Oregon Gov. Kate Brown intends to sign a sweeping Measure 11 reform bill passed by the Oregon Legislature this session at a public event this morning in Portland.
The event is scheduled for 11 a.m. at the June Key Delta Community Center in North Portland. Senate Bill 1008 makes a number of changes to the state’s juvenile justice system that supporters believe will make communities safer, reduce victimization, and improve rehabilitation opportunities for youth.
“This legislation will serve troubled youth in our community for generations to come, reshaping lives and putting them on a path towards success,” Gov. Brown says. “Data has informed the path forward. By changing the sentencing guidelines for youth offenders, our communities will be safer. And more Oregonians will have better chances of using their time in custody to make a turnaround in their lives.”
The legislation was supported by individuals and organizations in the criminal justice community, including Attorney General Ellen Rosenblum, the Oregon Youth Authority (OYA), the Board of Parole, the Oregon Department of Corrections, county juvenile directors, and numerous judges, attorneys and advocacy organizations.
The legislation represents the most significant reform to Oregon’s juvenile justice system since 1995, when Measure 11 took effect and OYA was created. Since then, OYA has been on a path of transformation, moving from a model of secure facilities that provide some treatment and education, to a model of treatment and education facilities that are also secure. This law will help bring the entire juvenile justice system in line with that transformation and be more consistent with what research indicates is most effective for protecting the public and maximizing good outcomes.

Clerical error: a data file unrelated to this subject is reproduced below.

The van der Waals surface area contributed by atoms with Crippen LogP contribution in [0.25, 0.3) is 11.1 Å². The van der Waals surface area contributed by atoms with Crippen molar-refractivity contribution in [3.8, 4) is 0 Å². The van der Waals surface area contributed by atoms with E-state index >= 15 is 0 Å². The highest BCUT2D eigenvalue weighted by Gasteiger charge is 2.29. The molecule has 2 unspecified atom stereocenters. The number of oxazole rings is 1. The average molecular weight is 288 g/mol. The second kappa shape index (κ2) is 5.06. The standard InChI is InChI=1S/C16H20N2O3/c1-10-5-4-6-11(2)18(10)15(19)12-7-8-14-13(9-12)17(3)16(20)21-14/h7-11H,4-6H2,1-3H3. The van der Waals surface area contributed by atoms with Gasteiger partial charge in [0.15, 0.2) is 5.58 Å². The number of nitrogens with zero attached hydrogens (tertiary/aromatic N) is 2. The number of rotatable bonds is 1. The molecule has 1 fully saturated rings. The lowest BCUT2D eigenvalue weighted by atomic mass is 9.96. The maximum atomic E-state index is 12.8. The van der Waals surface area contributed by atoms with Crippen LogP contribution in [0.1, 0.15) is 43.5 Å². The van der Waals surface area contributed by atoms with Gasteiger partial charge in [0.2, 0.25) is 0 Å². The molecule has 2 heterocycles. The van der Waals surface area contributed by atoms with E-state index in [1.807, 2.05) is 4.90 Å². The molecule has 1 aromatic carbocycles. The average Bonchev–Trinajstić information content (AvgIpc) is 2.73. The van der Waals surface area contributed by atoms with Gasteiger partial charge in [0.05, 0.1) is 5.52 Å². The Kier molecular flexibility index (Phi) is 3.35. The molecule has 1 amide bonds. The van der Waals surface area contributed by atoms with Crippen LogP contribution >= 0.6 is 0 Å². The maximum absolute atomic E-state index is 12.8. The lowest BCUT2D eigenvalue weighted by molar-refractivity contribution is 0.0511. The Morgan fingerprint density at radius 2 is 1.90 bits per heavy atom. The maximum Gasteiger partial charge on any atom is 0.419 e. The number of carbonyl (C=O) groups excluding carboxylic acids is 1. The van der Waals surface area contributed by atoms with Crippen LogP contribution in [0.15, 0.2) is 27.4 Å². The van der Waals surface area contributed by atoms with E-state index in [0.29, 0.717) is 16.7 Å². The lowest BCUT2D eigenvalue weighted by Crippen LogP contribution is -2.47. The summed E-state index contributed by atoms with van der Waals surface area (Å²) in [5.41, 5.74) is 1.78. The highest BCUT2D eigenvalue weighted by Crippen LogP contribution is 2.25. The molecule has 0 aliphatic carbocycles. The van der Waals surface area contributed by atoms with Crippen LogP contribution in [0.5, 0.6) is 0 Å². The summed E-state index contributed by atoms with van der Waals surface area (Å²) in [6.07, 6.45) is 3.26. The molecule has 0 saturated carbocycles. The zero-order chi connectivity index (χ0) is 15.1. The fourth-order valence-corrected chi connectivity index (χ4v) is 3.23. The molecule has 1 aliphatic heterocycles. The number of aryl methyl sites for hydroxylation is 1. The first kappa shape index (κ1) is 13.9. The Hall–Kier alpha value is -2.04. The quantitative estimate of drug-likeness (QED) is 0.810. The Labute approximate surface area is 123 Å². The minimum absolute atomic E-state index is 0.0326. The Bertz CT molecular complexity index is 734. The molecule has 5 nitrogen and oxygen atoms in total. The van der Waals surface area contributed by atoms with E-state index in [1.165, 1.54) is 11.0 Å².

The legislation makes multiple changes to laws related to the sentencing of youth offenders, including:
The measure had bipartisan support, most notably by the late Sen. Jackie Winters, a Salem Republican with a long history of advocating for justice reform, who succumbed in her battle with lung cancer shortly after the bill passed in the House. However, other Republicans led an effort that would have referred the bill to voters, on the grounds that the people had originally approved it in 1994, with 66 percent in favor, and an attempted repeal of the measure six years later failed miserably, with nearly three-quarters of Oregonians opposed.
The House motion to refer the legislation to the ballot failed by a vote of 23 to 35.
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